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The genetic drivers for the successful invasive potential of a generalist bird, the House crow

Citation

Iqbal, Farheena (2021), The genetic drivers for the successful invasive potential of a generalist bird, the House crow, Dryad, Dataset, https://doi.org/10.5061/dryad.1ns1rn8vn

Abstract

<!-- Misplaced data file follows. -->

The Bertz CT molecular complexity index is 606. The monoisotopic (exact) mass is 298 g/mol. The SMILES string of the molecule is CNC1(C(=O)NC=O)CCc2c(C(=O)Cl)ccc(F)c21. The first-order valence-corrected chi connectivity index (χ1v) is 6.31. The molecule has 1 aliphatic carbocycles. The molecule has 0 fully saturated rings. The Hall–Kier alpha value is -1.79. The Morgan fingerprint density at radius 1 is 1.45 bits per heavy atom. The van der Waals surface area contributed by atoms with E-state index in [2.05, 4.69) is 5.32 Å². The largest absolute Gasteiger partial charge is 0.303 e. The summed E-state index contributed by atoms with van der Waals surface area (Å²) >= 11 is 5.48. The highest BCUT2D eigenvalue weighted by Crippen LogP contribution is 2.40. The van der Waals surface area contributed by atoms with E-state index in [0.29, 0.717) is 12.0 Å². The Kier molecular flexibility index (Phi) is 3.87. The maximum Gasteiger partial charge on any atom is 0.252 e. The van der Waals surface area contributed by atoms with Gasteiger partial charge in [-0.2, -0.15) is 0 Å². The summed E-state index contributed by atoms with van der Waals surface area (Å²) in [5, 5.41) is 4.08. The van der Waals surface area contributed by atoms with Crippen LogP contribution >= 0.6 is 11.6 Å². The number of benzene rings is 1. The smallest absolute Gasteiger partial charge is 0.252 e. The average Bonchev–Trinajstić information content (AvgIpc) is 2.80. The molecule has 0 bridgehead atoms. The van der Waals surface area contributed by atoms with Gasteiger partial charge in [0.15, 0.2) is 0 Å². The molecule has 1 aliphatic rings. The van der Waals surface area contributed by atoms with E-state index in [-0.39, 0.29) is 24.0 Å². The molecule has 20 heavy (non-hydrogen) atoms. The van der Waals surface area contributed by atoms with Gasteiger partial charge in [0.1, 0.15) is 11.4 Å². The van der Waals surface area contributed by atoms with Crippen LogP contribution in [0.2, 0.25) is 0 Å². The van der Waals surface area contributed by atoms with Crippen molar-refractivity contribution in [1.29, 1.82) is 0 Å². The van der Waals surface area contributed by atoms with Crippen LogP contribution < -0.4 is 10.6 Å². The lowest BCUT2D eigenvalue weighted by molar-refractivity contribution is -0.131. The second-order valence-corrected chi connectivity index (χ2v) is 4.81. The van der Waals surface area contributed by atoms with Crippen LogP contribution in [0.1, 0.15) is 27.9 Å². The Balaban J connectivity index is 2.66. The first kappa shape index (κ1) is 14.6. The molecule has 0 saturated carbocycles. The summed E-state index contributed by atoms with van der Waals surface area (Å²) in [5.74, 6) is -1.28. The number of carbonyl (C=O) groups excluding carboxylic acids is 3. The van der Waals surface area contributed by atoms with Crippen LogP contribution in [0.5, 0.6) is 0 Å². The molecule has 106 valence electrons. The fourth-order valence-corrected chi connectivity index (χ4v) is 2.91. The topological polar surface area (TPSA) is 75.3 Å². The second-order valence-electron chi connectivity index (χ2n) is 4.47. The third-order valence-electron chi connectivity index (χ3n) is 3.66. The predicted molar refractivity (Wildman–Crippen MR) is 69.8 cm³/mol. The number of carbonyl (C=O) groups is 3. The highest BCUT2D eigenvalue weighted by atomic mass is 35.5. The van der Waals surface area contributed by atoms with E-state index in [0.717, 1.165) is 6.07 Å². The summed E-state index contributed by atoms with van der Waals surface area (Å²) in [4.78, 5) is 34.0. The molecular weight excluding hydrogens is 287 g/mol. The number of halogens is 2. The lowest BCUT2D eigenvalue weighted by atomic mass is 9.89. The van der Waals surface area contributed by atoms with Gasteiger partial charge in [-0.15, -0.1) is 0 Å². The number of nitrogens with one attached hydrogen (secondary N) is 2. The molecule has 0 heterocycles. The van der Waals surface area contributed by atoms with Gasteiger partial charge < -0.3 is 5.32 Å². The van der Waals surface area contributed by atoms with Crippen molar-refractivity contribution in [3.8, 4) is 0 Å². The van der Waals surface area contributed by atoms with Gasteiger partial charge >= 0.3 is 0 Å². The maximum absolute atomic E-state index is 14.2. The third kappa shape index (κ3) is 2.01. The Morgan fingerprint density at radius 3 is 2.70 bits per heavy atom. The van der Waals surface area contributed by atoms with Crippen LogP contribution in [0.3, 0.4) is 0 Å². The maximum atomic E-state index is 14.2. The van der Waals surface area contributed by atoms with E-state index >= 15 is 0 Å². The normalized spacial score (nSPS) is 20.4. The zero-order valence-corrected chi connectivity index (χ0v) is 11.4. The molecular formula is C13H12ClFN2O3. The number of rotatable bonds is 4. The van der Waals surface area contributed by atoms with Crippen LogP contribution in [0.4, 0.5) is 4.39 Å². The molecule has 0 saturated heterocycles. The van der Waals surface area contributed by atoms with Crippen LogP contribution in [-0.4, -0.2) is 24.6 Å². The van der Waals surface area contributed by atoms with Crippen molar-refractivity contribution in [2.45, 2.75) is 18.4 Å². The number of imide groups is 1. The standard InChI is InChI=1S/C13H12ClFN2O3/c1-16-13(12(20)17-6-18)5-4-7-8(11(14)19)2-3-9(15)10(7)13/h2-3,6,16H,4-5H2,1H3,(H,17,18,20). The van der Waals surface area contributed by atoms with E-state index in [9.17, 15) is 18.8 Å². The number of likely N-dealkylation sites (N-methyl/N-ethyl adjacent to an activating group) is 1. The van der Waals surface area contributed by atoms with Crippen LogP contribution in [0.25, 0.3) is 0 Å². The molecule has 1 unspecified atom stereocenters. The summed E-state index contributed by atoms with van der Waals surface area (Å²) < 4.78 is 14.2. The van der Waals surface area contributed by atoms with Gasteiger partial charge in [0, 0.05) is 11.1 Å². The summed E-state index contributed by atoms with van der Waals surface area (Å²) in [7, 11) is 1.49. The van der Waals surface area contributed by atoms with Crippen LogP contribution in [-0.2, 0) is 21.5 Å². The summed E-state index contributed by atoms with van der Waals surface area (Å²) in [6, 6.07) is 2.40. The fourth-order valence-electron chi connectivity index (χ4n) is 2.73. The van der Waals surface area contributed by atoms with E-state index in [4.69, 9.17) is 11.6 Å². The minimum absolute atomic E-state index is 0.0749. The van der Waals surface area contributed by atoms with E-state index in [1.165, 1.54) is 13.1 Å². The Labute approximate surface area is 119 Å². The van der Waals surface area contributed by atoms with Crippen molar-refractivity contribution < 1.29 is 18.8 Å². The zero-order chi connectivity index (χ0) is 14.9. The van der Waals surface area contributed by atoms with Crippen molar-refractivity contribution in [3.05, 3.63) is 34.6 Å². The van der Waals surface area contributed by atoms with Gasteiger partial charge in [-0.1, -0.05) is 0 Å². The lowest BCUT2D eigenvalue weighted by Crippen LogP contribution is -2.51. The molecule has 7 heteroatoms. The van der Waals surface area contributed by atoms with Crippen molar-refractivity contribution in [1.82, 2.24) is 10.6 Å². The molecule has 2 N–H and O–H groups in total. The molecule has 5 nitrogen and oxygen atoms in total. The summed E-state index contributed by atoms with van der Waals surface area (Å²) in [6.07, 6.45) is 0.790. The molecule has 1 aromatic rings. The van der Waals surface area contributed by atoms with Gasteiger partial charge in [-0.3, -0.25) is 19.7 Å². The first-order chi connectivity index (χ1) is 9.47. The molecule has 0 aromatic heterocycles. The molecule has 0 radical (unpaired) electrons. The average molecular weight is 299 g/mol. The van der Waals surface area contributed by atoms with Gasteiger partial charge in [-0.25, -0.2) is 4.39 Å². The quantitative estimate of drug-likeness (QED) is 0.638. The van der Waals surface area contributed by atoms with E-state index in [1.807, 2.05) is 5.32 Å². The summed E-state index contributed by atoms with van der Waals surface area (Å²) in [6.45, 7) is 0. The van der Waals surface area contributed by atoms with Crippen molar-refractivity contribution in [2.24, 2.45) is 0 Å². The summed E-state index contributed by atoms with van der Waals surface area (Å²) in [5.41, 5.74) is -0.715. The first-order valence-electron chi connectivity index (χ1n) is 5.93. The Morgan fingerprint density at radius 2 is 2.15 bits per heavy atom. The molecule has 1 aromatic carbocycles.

What kind of genetic structure helps the rapid range expansion of the invasive species is  fundamental to understand spread of invasion. The House crow (Corvus splendens), an ecological generalist, having a large native and introduced distribution range, is a good study model to investigate the genetic structure and adaptations underpinning the evolutionary potential for successful biological invasion. Thirteen mainland and one island native population from the Indian subcontinent were studied using four nuclear introns and mitochondrial genome to determine the phylogeographic structure and demographic history. A large, panmictic long-term expanding native population dating from the last glacial period (~30,000 ya) was inferred leading to great genetic diversity across the whole native range. The thirteen mitochondrial encoded proteins, directly involved in the energy supplying pathway, could underlie metabolic adaptations during range expansion under diverse climate conditions. Therefore, to investigate the molecular selection on these genes in native and introduced ranges, five previously studied introduced populations from Southeast Asia and Africa were included.  The native populations originating from hot arid and humid tropical areas exhibited the signatures of positive selection on four codons located in three genes (ND5, Cytb and COX2), suggesting these may have evolved under environmental stresses in those regions. Our findings demonstrated the native range population as the reservoir of the species’ genetic diversity, mitogenomic patterns of the introduced populations related to native range of species and no variants could be associated with climate in introduced range. Thus, inferred that the pre-adapted standing genetic variations evolved during dispersion over the native range are the predominant source of the high evolutionary potential and contribute to the successful invasion history. These findings will help to predict the future introduced range of the House crow.